A roundup of articles, videos and more that we highlighted on Twitter this month.
A new book from Ashley Bryan. See #2.
1. Paul McCartney. And a robot puppet. Dancing together in this video. Need I say more?
2. Children’s author Ashley Bryan makes puppets from found objects washed up on the beach near his home on Little Cranberry Island, Maine. Read this interview from Publisher’s Weekly about his new book of puppets coming out this summer.
3. ADORABLE tabletop puppetry is featured in the production Moominsummer Madnessfrom Polka Theatre in London. Based on the stories of legendary author Tove Jansson, you should definitely check this out if you are in the UK.
4. A gallery of Drabbitsfrom the fabulous Imaginarium Galleries in Pennsylvania.
5. I think it’s safe to say that Julie Taymor’s work on Disney’s The Lion King was the first glimpse many people had of non-Sesame Street puppets. It’s coming back to the Kennedy Center this summer.
Since the film Muppets Most Wantedis opening this week, it seems like a good moment to talk about some favorite films that include puppets.
Genna remembers seeing Jim Henson’s Labyrinthfor the first time in elementary school, at a friend’s house. What made the biggest impression on her at the time was the variety of the puppets and how they ranged in dimension. from the giant Ludo to the much smaller Sir Didymus and Hoggle. Genna also liked the way that the human actors (Jennifer Connolly and David Bowie) got to interact with the puppet characters. Today of course she is more interested in trying to understand how each puppet was made and manipulated, and given a choice, she would like to try performing either Ludo or one of the Fire Gang.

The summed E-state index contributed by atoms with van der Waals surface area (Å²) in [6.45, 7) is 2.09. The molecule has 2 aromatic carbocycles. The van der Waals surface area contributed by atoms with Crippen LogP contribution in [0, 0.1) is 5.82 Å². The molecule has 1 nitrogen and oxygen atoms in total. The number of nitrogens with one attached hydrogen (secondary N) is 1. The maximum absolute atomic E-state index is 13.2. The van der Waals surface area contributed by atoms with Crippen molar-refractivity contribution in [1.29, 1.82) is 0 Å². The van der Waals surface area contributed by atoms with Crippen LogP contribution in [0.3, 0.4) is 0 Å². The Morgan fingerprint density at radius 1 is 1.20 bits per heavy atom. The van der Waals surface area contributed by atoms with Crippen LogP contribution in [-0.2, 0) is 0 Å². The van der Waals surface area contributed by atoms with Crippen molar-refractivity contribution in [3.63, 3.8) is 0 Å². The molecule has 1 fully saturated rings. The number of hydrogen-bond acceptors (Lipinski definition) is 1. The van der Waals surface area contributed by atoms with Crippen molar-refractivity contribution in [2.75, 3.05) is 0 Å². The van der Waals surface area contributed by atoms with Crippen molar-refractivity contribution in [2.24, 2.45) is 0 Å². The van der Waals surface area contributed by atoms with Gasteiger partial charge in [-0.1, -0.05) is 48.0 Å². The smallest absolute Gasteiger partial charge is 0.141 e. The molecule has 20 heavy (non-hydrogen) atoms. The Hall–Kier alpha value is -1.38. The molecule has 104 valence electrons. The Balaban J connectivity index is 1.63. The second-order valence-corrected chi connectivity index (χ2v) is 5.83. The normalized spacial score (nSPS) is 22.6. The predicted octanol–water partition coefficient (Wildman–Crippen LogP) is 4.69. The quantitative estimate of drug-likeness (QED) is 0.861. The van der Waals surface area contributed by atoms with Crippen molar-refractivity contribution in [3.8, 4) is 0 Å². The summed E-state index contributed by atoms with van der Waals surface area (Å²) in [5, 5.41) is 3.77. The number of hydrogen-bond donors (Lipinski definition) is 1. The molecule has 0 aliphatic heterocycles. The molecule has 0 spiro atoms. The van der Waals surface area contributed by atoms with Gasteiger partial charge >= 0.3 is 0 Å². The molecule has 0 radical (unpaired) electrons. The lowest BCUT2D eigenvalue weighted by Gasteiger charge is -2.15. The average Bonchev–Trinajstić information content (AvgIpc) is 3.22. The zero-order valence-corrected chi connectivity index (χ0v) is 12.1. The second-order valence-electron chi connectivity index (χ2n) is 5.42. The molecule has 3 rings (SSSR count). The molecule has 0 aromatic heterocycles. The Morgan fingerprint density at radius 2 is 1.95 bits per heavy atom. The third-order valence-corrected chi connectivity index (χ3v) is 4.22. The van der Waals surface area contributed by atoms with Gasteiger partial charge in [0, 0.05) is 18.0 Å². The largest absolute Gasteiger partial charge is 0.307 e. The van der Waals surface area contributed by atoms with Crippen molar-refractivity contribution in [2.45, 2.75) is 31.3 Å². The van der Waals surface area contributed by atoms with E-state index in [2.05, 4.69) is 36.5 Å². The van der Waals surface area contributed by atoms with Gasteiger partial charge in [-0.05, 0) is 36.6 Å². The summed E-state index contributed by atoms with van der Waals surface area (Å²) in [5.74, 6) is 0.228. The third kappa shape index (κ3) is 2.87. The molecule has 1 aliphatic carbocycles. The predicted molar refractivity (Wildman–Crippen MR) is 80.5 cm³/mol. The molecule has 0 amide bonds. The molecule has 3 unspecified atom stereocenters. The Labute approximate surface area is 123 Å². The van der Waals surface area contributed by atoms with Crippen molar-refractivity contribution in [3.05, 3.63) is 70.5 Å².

The other film series that Genna has been inspired by is Underworld, a trilogy of movies about vampires and werewolves. Like Labyrinth, many of the characters wear full body costumes with animatronic puppet heads that are manipulated with radio controls by multiple puppeteers. The mechanics of the legs, which have extensions inside the foam latex skin, and the details in the features and hair are all amazing. You can see some of the work it took to produce this in videos here and here.
Cecilia on the other hand, was first introduced to puppets on film with the ‘Lonely Goatherd’ marionettes in the classic musical The Sound of Music. The sequence was performed by Bil Baird and Cora Eisenberg, and the catchy tune, with puppets similar to a set from Mexico that she had, made a big impression on her as a kid. Labyrinth also became a favorite later in college, but the film that was an inspiration as she first started creating and performing puppets in high school was Fool’s Fire, an adaptation of the Edgar Allan Poe short story Hoptoad which was created by Julie Taymor and shown on PBS in 1992. Cecilia came across it as part of a retrospective of Taymor’s work that was shown at the National Museum of Women in the Arts in 2000. The story of a jester who takes revenge on the cruel king and court that enslaves him, it uses full body puppets to establish the difference between Hoptoad and his captors.
Hopefully some kids will see Muppets Most Wanted this weekend and be inspired to pick up puppets! What other puppet films do YOU love?